The remainder of infertility is unexplained.
Men, unlike women, produce new sperm throughout their reproductive lives.
So while a 40-year-old woman is dealing with a 40-year-old egg, sperm is never older than 3 months old regardless of the age of the man.
However, that sperm becomes lower in quality as a man ages.
Aging men have declining levels of sex hormones, and it appears that these declining levels of testosterone have a significant impact on sperm production.
This well-publicized fact is certainly part of the reason that a number of men taking supplemental testosterone have increased 210 percent since 1999.
Supplemental testosterone is no magic pill, however. While higher testosterone levels potentially, but not definitively, result in improved sperm number and quality, supplemental testosterone may also be responsible for a number of health problems such as an increased risk of prostate hyperplasia, and possibly cancer.
Treatment: No Sperm Isn’t Always No Way
What is a man to do if doctors find his sperm isn’t up to donor quality?
Testosterone supplementation is rarely the cure. Urologists who specialize in male fertility can sometimes come up with specific causes and treatment recommendations for a less than terrific semen analysis after an evaluation of the man in question.
If there are quality sperm but not a lot of them assisted reproductive techniques such as in vitro fertilization and intracytoplasmic sperm Injection (in which a sperm is actually injected into the egg) can solve the problems of many infertile couples in which a male factor is the dominant problem, but the techniques are complicated and expensive.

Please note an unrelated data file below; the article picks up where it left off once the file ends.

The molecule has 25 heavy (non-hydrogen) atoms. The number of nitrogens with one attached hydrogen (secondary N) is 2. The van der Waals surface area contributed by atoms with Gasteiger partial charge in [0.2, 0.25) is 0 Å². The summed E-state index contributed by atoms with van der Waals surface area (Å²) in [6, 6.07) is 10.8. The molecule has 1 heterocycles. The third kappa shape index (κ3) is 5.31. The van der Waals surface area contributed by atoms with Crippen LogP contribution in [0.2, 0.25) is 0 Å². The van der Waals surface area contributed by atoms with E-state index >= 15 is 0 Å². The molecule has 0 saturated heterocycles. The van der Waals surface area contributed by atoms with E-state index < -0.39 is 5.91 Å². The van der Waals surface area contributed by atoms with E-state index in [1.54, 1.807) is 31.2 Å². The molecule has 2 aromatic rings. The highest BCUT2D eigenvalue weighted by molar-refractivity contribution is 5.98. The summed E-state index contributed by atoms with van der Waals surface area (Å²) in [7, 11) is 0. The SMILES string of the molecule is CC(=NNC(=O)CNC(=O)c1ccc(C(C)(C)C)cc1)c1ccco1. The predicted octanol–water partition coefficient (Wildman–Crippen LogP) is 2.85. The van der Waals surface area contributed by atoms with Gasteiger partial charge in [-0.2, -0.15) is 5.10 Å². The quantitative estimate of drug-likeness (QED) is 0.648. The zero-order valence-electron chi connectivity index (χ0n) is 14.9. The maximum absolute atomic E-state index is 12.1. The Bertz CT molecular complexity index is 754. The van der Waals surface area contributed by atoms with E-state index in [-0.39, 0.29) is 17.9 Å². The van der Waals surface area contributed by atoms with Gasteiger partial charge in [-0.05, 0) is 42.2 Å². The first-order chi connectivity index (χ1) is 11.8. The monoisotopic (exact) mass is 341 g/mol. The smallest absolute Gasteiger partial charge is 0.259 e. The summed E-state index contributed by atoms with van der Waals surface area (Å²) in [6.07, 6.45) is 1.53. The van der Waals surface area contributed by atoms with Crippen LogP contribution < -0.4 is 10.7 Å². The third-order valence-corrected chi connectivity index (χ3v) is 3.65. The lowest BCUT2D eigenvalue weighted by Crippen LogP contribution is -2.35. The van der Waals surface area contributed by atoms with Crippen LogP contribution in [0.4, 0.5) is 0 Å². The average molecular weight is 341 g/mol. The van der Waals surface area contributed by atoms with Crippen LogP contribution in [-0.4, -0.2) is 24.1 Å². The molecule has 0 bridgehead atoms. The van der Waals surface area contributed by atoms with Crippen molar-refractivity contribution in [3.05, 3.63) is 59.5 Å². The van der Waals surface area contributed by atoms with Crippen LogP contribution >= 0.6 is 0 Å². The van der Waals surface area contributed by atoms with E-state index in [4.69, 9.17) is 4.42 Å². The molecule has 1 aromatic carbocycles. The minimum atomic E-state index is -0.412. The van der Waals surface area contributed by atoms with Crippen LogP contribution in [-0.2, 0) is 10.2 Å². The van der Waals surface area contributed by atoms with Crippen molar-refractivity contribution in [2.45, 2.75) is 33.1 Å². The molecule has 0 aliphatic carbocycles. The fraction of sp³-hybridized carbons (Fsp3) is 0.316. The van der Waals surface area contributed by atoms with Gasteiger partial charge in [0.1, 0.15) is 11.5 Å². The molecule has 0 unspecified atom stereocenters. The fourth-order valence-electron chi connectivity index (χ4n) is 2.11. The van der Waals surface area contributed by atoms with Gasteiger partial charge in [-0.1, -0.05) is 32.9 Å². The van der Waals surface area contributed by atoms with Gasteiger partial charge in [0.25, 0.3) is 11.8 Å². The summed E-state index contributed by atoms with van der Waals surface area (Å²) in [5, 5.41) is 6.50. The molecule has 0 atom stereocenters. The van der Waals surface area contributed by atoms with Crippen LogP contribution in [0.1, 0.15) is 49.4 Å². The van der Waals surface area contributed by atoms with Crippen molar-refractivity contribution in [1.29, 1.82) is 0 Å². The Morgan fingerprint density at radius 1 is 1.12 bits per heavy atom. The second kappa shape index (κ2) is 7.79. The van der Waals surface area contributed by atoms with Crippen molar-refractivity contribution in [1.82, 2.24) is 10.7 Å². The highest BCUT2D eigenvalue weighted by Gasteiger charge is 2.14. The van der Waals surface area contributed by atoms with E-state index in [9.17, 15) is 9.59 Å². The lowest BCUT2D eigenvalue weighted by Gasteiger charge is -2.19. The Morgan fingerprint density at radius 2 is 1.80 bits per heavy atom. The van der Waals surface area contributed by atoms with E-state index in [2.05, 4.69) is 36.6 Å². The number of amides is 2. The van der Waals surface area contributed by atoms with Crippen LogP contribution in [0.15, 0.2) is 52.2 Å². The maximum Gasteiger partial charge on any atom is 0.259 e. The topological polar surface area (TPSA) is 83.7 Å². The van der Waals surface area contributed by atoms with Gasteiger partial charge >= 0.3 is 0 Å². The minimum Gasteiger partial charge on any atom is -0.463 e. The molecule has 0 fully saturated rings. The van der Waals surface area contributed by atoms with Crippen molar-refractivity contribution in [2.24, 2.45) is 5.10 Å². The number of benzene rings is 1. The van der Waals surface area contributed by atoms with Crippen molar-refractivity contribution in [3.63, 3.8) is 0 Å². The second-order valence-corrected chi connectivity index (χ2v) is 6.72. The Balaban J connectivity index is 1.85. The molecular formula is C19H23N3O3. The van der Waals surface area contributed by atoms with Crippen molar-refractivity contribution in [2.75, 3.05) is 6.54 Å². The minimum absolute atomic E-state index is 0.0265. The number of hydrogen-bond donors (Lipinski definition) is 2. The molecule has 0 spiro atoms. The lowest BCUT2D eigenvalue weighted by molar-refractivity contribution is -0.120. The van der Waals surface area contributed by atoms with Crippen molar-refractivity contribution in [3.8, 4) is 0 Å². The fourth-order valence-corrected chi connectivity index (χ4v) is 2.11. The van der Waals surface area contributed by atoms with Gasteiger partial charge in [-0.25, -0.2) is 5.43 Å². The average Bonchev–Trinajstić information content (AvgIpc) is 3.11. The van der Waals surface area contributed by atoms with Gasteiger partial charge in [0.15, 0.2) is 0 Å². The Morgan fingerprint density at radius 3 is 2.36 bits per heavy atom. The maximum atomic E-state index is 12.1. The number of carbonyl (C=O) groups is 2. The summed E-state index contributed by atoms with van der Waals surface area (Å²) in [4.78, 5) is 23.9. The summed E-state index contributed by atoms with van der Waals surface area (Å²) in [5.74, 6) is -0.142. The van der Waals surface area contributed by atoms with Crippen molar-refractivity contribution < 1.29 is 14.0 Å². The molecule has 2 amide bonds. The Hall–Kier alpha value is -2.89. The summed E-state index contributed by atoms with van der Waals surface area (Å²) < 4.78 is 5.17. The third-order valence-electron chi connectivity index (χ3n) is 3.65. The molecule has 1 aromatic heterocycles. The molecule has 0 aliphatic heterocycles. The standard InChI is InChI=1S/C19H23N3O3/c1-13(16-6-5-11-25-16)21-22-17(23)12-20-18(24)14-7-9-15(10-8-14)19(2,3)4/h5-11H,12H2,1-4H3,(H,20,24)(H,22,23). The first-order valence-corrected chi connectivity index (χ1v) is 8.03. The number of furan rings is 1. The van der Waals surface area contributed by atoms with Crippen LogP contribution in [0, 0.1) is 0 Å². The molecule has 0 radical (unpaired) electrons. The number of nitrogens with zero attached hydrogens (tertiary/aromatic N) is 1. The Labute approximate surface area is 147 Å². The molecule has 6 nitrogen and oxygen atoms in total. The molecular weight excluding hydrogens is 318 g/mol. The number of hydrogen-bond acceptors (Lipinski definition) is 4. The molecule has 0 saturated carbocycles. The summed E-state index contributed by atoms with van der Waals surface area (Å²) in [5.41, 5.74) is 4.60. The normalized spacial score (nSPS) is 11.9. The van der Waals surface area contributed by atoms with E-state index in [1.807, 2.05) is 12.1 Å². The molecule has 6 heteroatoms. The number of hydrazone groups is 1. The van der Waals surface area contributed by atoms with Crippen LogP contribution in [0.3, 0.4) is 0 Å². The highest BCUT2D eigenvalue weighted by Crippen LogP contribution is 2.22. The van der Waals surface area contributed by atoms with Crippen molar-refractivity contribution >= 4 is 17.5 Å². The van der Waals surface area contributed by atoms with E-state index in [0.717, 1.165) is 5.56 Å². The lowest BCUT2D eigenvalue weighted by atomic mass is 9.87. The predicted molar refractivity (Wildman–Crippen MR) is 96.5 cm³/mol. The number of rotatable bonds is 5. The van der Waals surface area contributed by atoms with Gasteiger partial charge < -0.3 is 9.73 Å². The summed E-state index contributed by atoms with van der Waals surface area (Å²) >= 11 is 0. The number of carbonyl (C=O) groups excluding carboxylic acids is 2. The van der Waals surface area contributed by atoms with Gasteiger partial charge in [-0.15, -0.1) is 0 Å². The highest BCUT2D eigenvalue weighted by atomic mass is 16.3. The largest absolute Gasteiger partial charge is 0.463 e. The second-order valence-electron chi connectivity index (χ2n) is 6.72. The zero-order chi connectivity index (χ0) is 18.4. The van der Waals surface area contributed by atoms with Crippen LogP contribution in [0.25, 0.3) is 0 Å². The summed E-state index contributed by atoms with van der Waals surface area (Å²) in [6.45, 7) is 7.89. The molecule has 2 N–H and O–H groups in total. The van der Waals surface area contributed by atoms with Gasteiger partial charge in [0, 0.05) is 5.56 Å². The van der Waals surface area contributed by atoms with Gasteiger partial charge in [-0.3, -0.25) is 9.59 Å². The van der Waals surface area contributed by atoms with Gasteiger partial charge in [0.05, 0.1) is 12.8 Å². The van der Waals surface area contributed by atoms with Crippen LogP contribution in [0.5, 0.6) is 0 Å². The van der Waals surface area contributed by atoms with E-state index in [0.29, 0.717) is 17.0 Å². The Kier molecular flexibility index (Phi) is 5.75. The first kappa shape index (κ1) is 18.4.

If sperm is being produced but is not transported properly, it can be retrieved from the testis prior to ejaculation.
Certain conditions result in an inability to make sperm and are not treatable. If that is the case, pregnancy can be achieved only with donor sperm.
What a Man Can Do Now?
Men can eat right, not smoke, and exercise regularly â€” the standard and very effective health advice that applies to so many situations â€” to help keep sperm as healthy as their biology allows.
Contrary to popular opinion, it is not necessary to replace those tight jockey shorts with baggy boxers. It really doesn’t make a difference and clearly does nothing to enhance a man’s desirability.